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Have you been given flowers by your workplace after having your baby or when you went on maternity leave? Did you know they could be subject to tax?
The Low Incomes Tax Reform Group says that some employees have faced calls from HMRC for tax on such gifts from their employers and is backing new legislation which aims to stop workers being taxed on similar low value benefits.
It says the current rules governing what constitutes a tax-free trivial benefit are too subjective and can leave employees shocked and confused as to why they end up having to foot a tax bill for receiving a minor item. This can happen if an employer gives a benefit that they think is trivial to an employee, but HMRC disagrees and say it is subject to tax and National Insurance contributions.
The LITRG supports the introduction in April of new, clearer, statutory rules on trivial benefits which mean employees and employers will not have to pay tax on items below £50 and which meet other new conditions* for the exemption.
However, it says the new £50 statutory limit on benefits that can be received without tax should be kept under constant review as prices rise. It also wants to see action to ensure those on tax credits and other means-tested benefits do not have to report and potentially have money deducted from welfare payments when they receive trivial benefits.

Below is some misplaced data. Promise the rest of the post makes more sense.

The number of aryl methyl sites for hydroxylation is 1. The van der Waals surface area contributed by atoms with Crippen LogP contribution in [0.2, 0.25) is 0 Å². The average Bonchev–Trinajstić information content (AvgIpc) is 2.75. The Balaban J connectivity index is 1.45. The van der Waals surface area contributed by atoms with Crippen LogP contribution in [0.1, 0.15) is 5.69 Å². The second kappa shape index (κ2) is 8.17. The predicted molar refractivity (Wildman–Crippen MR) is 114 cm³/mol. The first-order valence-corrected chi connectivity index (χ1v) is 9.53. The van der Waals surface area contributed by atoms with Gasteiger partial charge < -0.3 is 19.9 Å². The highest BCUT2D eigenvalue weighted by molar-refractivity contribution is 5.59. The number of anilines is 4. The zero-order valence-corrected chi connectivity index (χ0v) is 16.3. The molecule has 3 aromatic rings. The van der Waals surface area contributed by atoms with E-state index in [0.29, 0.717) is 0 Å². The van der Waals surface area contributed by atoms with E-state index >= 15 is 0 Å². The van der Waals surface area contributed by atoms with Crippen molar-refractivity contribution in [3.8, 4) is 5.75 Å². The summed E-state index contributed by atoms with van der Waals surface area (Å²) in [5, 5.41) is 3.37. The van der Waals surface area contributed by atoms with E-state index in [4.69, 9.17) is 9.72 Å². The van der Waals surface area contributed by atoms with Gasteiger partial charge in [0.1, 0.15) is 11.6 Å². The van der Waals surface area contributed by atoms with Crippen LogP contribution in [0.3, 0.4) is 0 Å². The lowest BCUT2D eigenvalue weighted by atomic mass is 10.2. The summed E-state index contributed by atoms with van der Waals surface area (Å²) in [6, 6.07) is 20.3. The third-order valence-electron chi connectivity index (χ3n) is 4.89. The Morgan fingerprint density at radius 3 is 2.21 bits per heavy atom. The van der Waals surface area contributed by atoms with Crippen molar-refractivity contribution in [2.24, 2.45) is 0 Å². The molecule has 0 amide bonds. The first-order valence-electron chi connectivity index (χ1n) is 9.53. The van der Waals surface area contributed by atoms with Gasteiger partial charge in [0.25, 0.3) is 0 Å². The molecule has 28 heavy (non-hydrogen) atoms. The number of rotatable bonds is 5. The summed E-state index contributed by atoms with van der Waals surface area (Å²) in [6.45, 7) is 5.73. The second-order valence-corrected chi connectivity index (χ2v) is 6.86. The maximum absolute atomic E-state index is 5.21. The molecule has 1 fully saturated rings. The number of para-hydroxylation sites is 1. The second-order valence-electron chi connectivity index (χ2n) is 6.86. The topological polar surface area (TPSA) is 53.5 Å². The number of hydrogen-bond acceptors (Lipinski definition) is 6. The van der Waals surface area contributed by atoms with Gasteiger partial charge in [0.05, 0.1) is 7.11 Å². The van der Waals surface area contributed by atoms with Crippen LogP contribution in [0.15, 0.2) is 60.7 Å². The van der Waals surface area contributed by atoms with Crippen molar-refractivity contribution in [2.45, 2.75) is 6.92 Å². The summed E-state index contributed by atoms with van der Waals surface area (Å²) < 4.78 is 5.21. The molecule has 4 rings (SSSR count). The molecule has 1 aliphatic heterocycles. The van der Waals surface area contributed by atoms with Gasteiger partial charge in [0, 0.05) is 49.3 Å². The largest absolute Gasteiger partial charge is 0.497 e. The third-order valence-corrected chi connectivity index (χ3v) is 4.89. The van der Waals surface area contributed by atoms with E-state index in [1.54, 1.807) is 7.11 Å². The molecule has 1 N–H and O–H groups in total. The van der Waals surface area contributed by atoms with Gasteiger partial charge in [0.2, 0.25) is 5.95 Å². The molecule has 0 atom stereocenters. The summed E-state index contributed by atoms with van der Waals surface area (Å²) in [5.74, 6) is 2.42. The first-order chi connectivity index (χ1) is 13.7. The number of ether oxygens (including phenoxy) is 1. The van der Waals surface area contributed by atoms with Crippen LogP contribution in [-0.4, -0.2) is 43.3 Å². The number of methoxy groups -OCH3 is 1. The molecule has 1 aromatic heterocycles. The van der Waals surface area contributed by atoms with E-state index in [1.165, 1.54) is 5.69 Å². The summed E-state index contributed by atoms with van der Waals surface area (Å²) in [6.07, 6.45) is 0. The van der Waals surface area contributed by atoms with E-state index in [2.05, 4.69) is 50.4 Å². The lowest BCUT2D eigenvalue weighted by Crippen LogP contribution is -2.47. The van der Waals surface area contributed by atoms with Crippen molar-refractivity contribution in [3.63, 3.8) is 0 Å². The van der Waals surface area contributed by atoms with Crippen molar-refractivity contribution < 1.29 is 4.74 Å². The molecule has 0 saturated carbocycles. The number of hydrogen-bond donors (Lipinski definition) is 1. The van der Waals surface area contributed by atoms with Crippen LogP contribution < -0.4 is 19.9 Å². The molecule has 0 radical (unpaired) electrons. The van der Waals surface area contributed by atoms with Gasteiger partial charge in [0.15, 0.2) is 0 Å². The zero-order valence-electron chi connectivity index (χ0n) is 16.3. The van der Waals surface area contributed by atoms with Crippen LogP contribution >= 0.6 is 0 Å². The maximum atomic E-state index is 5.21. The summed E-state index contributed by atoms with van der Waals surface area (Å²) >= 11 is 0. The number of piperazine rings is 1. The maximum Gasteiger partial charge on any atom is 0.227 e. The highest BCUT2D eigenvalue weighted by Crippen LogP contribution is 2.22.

Anthony Thomas, LITRG Chairman, said: “We expect the change should mean that employees do not face the shock and confusion of a tax charge on items that neither they nor their employers in practical terms view as a taxable benefit. This should help companies with their administration of their businesses and frankly allow workers to enjoy what has been given to them without worrying about the cost.
“The new statutory exemption will help to clarify what is a trivial benefit in kind and we welcome a movement towards a more ‘principles based system’ rather than the current subjective one. It is vital that the £50 limit is kept up-to-date, otherwise the exemption will become obsolete very quickly and not provide the long term simplification of administration which this is designed to achieve.
“Legislation for tax credits, Universal Credit and means-tested benefits should be amended, if necessary, to ensure that exempt trivial benefits are ignored for these purposes. This is important, as the employee in receipt of the trivial benefit will have no record of its value.”
*A trivial benefit will qualify for the exemption if it meets four conditions: it costs less than £50, it is not cash or a cash voucher, it is not part of a salary sacrifice arrangement and it is not provided in recognition of the employment.
Picture credit: Wikipedia.